Editor's note: This post is part of the Overheard on CNN.com series, a regular feature that examines interesting comments and thought-provoking conversations posted by the community.
Azaria Chamberlain was just 2 months old when she disappeared from a tent during a family trip to Uluru, also known as Ayers Rock. A coroner ruled Tuesday that a dingo, a wild dog native to Australia, caused her death. The girl's mother, Lindy Chamberlain-Creighton, was sentenced to life in jail; the conviction was later overturned. Meryl Streep starred in a movie about the incident, burning the cries of "the dingo's got my baby" into popular consciousness. Chamberlain-Creighton said she was "relieved and delighted to come to the end of this saga."
Readers debated the case, the animal in question, justice and popular culture references to the case.
For many, this new development in the dingo saga brings a sense of closure.
Leigh2: "What a hard life that poor woman has had. You can see it in her face. She and her husband may have won money from a lawsuit, but she and her family have paid dearly themselves over the accusations of murdering their own baby. Besides their child being snatched by a big canine and knowing their baby died a horrible death, that all had to be an immense strain on them. I saw the movie based on what happened years ago. It was a very emotional and upsetting movie. One that I vowed to only view once. So sad. :-("
Plenty of other readers talked about the impact of "A Cry in the Dark," the movie about the incident.
dfwenigma: "When I saw 'A Cry in the Dark' I was completely overwhelmed. This couple was simply trying to make a go of it. Personally I think living out there in the middle of nowhere was probably not a great decision for a couple with a baby, however, they absolutely had the right to do so ... let's lay off the politics in these postings - a child lost her life thirty years ago - and the mother is finally vindicated. That calls for celebration for her - and mourning for the poor child."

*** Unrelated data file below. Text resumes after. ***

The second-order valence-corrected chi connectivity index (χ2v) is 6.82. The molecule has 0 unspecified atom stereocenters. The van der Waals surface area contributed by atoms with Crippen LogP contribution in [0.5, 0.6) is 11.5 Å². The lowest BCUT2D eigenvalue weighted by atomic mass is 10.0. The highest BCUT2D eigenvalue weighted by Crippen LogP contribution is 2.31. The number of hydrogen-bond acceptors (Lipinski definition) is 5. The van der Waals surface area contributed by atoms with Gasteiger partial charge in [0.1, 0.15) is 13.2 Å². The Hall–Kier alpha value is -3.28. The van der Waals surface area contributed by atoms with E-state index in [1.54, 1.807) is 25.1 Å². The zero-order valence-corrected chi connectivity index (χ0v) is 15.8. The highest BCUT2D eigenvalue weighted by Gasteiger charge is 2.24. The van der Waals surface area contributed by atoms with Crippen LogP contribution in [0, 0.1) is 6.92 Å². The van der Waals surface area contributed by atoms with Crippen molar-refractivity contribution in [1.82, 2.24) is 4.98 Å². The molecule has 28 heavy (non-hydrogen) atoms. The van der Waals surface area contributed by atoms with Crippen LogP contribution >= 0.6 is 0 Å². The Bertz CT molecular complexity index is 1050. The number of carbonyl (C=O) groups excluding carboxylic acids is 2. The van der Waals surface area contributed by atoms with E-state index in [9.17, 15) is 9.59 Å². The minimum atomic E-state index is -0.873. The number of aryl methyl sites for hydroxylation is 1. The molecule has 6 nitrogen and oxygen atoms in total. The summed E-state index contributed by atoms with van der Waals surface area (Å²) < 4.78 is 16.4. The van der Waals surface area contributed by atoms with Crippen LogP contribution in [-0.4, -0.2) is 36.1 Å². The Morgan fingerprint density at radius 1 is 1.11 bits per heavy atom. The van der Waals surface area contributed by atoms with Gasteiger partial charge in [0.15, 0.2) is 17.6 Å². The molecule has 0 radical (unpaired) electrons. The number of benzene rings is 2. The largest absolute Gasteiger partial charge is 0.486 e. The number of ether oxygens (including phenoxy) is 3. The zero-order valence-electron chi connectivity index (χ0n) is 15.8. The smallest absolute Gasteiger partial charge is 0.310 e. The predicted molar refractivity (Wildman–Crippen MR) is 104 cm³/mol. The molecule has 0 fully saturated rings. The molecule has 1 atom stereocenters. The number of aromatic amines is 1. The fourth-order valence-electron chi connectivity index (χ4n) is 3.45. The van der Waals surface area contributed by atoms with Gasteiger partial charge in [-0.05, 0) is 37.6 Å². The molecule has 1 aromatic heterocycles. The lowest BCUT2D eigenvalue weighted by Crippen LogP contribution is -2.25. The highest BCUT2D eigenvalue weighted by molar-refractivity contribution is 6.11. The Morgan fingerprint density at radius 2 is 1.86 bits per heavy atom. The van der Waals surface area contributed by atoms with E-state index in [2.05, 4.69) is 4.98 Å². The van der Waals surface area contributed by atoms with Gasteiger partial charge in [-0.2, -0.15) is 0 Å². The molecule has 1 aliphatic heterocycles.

NanookoftheNorth: "I feel the same about 'Sophie's Choice' ... only saw it once and it has left a life-time impression on me. Like 'A Cry In The Dark', both movies starred the young and just starting out in her career, Meryl Streep. We could see then that brillant actress was going places ... the Katharine Hepburn of our time !"
This reader was critical of the way the case was portrayed. FULL POST
As he gets ready for the U.S. Open at the Olympic Club in San Francisco this week, Casey Martin feels a lot like it's 1998 again.
That's the last time Martin played in the event, the last time it was held at this venue.
And like last time, he'll be the only one of the 156 players using a cart, needed because of a birth defect in his right leg that makes it hard to get around 18 holes. It's an exception to the rules he was granted under the Americans With Disabilities Act, but only after a legal battle with the PGA.
"I don't like to be the center of controversy, and it kind of followed me for a long time there," he said of his previous U.S. Open appearance and his subsequent time on the PGA Tour.
This year, there doesn't seem to be any controversy over the cart, but Martin said the pain in the leg, damaged by a congenital circulatory disorder known as Klippel-Trenaunay-Weber Syndrome, remains and he's used that to his advantage.
"It helps me sometimes to concentrate because I realize it's only one thing I can do and just try to block out my leg," he said in an interview with CNN Sports.
That Martin should be playing a second U.S. Open at all is quite unexpected.
Just finishing his sixth season as the head golf coach at the University of Oregon, he no longer plays competitively.
More than a year after Vogue magazine published a gushing profile about the first lady of Syria, the magazine's editor in chief has released a statement condemning the regime of Bashar al-Assad.
A statement from Anna Wintour appeared Monday on Vogue.com.
"In 2010, we set up an interview with the Syrian leader's wife, Asma al-Assad, a Western-educated former banker and a woman with a reputation as a force for reform in the Middle East. Like many at that time, we were hopeful that the Assad regime would be open to a more progressive society. Subsequent to our interview, as the terrible events of the past year and a half unfolded in Syria, it became clear that its priorities and values were completely at odds with those of Vogue. The escalating atrocities in Syria are unconscionable, and we deplore the actions of the Assad regime in the strongest possible terms."